The Week Ahead: UK GDP, US Fed decision and Lloyds


The UK delivered disappointing growth in Q1 and will be hoping for growth closer to 0.5 per cent when second quarter figures are released this week. The US Fed is also making a decision on rates, while Lloyds delivers its Q2 results.

Monday 24 July

  • Reckitt Benckiser (Q2 results)

Tuesday 25 July

  • Quarterly Industrial Trends Survey – Confederation of British Industry
  • US Consumer Confidence Index – Conference Board

Wednesday 26 July

  • UK GDP, preliminary estimate: April to June 2017 – Office for National Statistics

The UK economy grew at just 0.2 per cent in Q1 – the worst performance in the EU. The second quarter is expected to deliver better performance, but how much better?

Spooner says recent PMIs have been consistent with growth of around 0.5 per cent in Q2, but they “tend to paint a more positive picture than subsequent hard data”.

The National Institute of Economics and Social Research recently forecast growth of 0.3%.  

  • FOMC meeting Two-day meeting – Federal Reserve System

Thursday 27 July

  • Monthly Distributive Trades Survey – Confederation of British Industry
  • Lloyds Banking (Q2 results)

Neil Woodford bought into Lloyds as part of his bet on the UK economy in the lead up to the general election.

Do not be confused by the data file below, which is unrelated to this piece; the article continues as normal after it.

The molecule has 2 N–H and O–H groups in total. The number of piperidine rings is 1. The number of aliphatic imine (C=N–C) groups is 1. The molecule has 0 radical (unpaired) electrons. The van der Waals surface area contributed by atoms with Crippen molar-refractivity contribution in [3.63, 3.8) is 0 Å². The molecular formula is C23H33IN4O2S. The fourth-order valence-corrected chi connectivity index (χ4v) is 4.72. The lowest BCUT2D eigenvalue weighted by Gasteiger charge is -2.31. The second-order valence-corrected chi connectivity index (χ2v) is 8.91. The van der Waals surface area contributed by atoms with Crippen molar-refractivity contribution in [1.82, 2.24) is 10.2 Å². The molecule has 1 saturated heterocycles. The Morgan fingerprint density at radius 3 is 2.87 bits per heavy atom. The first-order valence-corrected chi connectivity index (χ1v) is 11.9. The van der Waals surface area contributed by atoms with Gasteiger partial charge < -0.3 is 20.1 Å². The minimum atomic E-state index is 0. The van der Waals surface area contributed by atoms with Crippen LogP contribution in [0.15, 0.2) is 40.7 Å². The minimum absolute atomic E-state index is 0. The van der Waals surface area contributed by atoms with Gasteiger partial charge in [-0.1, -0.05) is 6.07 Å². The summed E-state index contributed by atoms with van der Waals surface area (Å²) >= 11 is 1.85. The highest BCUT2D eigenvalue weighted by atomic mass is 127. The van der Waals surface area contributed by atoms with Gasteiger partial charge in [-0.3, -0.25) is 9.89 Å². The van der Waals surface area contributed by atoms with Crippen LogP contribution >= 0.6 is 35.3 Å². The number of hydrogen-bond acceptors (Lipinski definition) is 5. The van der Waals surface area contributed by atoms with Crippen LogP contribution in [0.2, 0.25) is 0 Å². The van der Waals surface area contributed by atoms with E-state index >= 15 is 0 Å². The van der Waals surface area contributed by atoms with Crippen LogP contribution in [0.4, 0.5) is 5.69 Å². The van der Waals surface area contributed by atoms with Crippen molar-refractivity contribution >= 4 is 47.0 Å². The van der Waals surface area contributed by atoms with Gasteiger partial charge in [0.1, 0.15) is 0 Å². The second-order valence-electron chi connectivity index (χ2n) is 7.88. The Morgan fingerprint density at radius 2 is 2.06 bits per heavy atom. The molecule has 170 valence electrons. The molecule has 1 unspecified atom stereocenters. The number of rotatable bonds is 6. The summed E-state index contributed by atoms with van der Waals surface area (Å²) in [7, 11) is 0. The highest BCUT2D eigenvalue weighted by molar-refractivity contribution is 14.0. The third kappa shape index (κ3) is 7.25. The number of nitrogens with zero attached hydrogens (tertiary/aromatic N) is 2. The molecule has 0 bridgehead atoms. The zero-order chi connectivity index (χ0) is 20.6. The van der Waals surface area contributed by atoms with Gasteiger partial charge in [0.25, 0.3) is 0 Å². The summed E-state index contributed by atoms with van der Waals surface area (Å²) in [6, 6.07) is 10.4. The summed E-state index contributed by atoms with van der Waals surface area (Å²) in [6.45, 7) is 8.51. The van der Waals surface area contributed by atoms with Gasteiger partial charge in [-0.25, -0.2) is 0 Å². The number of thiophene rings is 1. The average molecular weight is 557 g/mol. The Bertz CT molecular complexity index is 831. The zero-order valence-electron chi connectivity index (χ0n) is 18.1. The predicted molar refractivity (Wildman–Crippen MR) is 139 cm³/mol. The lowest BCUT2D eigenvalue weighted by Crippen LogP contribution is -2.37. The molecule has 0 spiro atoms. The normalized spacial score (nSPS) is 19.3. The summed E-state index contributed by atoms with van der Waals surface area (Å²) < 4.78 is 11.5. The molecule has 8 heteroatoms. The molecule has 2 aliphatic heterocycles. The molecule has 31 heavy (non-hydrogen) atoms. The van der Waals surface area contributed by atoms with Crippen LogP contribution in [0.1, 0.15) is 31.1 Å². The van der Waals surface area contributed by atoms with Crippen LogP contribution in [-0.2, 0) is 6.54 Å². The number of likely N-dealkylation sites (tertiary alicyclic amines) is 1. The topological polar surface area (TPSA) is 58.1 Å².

• AstraZeneca (Q2 results)

Spooner says: “There will still be expectations that generic competition is hurting the business and will be reflected in its quarterly revenues, but management commentary will probably focus on the R&D pipeline and suggest that group sales from here on should begin to pickup.”

Friday 28 July

Barclays (Q2 results)

Spooner says: “Over the last few years Barclays has been in the news for the wrong reasons and we are unlikely to get too much comment  from management on the recent charges relating to the Qatari fundraising going all the way back to the height of the financial crisis.

“Instead, focus will be on progress with asset disposals and the streamlining of the business. Investors will also lookout for any improvement in its net interest margin and capital ratios as a sign of progress.”